- Hassel (2008): "The view that the term ysry·r/l is a possible territory within Canaan but not associated with biblical Israel was proposed by Othniel Margalith (1990). His conclusions are based on the suggestion by G. R. Driver (1948: 135) that the Egyptian letter 's' in the word could also represent the Hebrew zayin. Accordingly, the name ysry·r/l could be translated as Iezreel "which might be an inexperienced way of rendering Yezreel, the valley to the north of the country" (Margalith 1990: 229). As others have pointed out elsewhere, Margalith’s attempts to identify the entity ysry·r/l with Isarel or Jezreel through Ugaritic vocalizations and a Sumerian title of a king are not convincing for an Egyptian inscription with a clear context for this entity in Canaan (Hasel 1994: 46; 1998a: 196–97; compare Kitchen 1966a: 91)." and "The suggestion of equating the ysry·r/l of the stela with Jezreel has now been taken up anew by I. Hjelm and Thomas L. Thompson (2002: 14) without any reference to earlier discussions. The identiﬁcation is rife with difficulties. First, the Egyptian signs for "bolt" (Gardiner 1957: 507, O34) and "folded cloth" (Gardiner 1957: 507, S29) in Old Egyptian represented the sound s. In the New Kingdom, Hebrew zayin is rendered q or t in Egyptian and not s (Kitchen 1966a: 91, 1966b 59; Helck 1971: 18, 554, 589). Second, ysry·r/l does not include the Egyptian equivalent of ayin needed for the reading yzrªl. Third, the reading “Jezreel” must assume that the determinative for people used with ysry·r/ l was a scribal error, because it does not ﬁt the designation of a geographical location. The orthographic and philological reasons mitigate the reading of ysry·r/ l as Jezreel (see also Kitchen 2004)."
- Davies (2008): "Assuming we have Merneptah's dates correctly as 1213-1203, and that the reading "Israel" is correct, the reference places an Israel in Palestine in the thirteenth century. The word read (probably correctly) as "Israel" also has a sign indicating a people and not a place. That makes the alternative reading "Jezreel" less likely — though Hebrew "s" and "z" could both be represented by the same Egyptian letter; also, since "Jezreel" is partly made up of the word for "seed", the inscription could be a pun by a Semitic speaking scribe. It might also be considered that Merneptah would find it easier to fight in the plain of Jezreel than in the highlands."
- In the original text, the bird (a swallow) is placed below the t sign (a semicircle) but for reasons of legibility, the bird is here placed next to the t sign.
- Drower 1985, p. 221.
- Redmount 2001, pp. 71–72, 97.
- Domination and Resistance: Egyptian Military Activity in the Southern Levant, Michael G. Hasel, p194
- The Biblical Archaeologist, American Schools of Oriental Research, 1997, p. 35.
- Drower 1995, p. 221.
- Petrie & Spiegelberg 1897, p. 26.
- Drews 1995, pp. 18–20.
- Margalith 1990, p. 225.
- Strahan 1896, p. 624.
- Nibbi 1989, p. 101.
- Hasel 2008, p. 47-60.
- Davies 2008, p. 90-91.
- Whitelam 1997, p. 26, fn. 16.
- Killebrew 2005, p. 154.
- Redmount 2001, p. 97.
- Hasel, MG (1994), "Israel in the Merneptah Stela", BASOR 296 (12): 54, 56.
- Lipinski, Edward (2006). On the Skirts of Canaan in the Iron Age: Historical and Topographical Researches. Peeters. p. 60. ISBN 978-90-429-1798-9.
- Moore & Kelle 2011, pp. 115–16.
- Killebrew 2005, p. 155.
- Sparks 1998, pp. 96–97.
- FitzWilliam Museum, UK: Ancient Egypt.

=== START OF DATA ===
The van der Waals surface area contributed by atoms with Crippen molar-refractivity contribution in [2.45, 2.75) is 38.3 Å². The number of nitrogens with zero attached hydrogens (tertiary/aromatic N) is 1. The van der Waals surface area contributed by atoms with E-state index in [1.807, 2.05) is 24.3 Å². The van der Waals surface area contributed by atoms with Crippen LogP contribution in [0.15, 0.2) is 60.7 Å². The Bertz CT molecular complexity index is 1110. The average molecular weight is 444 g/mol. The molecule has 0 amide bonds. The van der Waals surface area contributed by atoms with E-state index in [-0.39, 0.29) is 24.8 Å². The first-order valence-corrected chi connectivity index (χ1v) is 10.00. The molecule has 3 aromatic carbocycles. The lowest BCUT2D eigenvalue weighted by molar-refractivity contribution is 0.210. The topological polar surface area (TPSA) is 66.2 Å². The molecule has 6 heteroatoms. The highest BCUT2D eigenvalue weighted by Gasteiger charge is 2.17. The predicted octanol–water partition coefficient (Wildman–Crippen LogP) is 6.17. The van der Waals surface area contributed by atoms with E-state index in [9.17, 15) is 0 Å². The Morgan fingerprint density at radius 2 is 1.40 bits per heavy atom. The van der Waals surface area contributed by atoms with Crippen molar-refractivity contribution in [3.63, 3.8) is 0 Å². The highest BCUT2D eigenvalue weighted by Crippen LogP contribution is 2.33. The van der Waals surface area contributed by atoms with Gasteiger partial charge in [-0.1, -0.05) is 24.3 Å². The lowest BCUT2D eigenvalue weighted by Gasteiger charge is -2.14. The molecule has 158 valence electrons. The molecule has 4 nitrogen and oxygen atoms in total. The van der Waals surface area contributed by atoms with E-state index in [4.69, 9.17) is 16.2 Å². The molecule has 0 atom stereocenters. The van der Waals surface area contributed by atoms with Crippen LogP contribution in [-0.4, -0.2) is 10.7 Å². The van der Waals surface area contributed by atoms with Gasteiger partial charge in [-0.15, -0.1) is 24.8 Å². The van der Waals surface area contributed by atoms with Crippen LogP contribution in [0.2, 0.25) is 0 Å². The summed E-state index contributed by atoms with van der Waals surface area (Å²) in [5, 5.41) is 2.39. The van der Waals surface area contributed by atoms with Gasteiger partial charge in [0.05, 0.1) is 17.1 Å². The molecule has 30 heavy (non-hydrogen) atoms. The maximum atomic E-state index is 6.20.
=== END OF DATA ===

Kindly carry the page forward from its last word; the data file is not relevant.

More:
- Smith 2002, p. 26.
- Petrie & Spiegelberg 1897, pp. 26-28.
- Davies, Philip R (2008). Memories of Ancient Israel. Louisville, Kentucky, USA: Westminster John Knox Press.
- Drews, Robert (1995). The End of the Bronze Age. Princeton University Press.
- Drower, Margaret (1985). Flinders Petrie: A life in Archaeology. Victor Gollancz.
- ——— (1995) . Flinders Petrie: A Life in Archaeology..
- Hasel, Michael (2008). "Merenptah's reference to Israel: critical issues for the origin of Israel". In Hess, Richard S.; Klingbeil, Gerald A.; Ray, Paul J. Critical Issues in Early Israelite History. Eisenbrauns.
- Killebrew, Ann E (2005). Biblical Peoples and Ethnicity. Society for Biblical Literature.
- Margalith, Othniel (1990). "On the Origin and Antiquity of the Name Israel". Zeitschrift für die Alttestamentliche Wissenschaft 102 (2): 225–237. doi:10.1515/zatw.19220.127.116.11.
- Moore, Megan Bishop; Kelle, Brad E (2011). Biblical History and Israel's Past. Eerdmans.
- Nibbi, Alessandra (1989). Canaan and Canaanite in ancient Egypt. Discussions in Egyptology. ISBN 0-9510704-4-4.
- Petrie, WM Flinders; Spiegelberg, Wilhelm (1897). Six temples at Thebes, 1896. London: Quaritch..
- Redmount, Carol A (2001) . "Bitter lives: Israel in and out of Egypt". In Coogan, Michael D. The Oxford History of the Biblical World. Oxford University Press. pp. 58–89.
- Smith, Mark S (2002). The Early History of God. Eerdmans.
- Sparks, Kenton L (1998). Cognitive Perspectives on Israelite Identity. Eisenbrauns.
- Strahan, A (1896). "The contemporary review". The Contemporary Review 69: 624–626. Retrieved 19 Jan 2011.
- Whitelam, Keith W (1997). "The Identity of Early Israel: The Realignment and Transformation of Late Bronze-Iron Age Palestine". In Exum, J Cheryl. The Historical Books. Continuum.
- Cheyne, Thomas Kelly; Black, J. Sutherland, eds. (1899). Encyclopaedia Biblica: A Critical Dictionary of the Literary, Political and Religion History, the Archeology, Geography and Natural History of the Bible.
- Hasel, Michael G (1998). Domination and Resistance: Egyptian Military Activity in the Southern Levant, 1300–1185 BC. Brill.
- Metcalfe, William Musham; Erskine, Ruaraidh (1897). "The Scottish review". The Scottish review 29: 125.
- Nestor, Dermot (2010). Ethnicity and Identity in Ancient Israel. Continuum.
- Nibbi, Alessandra (1996). "Some Remarks on the Merenptah Stela and the So-Called Name of Israel". Discussions in Egyptology, Oxford 36: 79–102.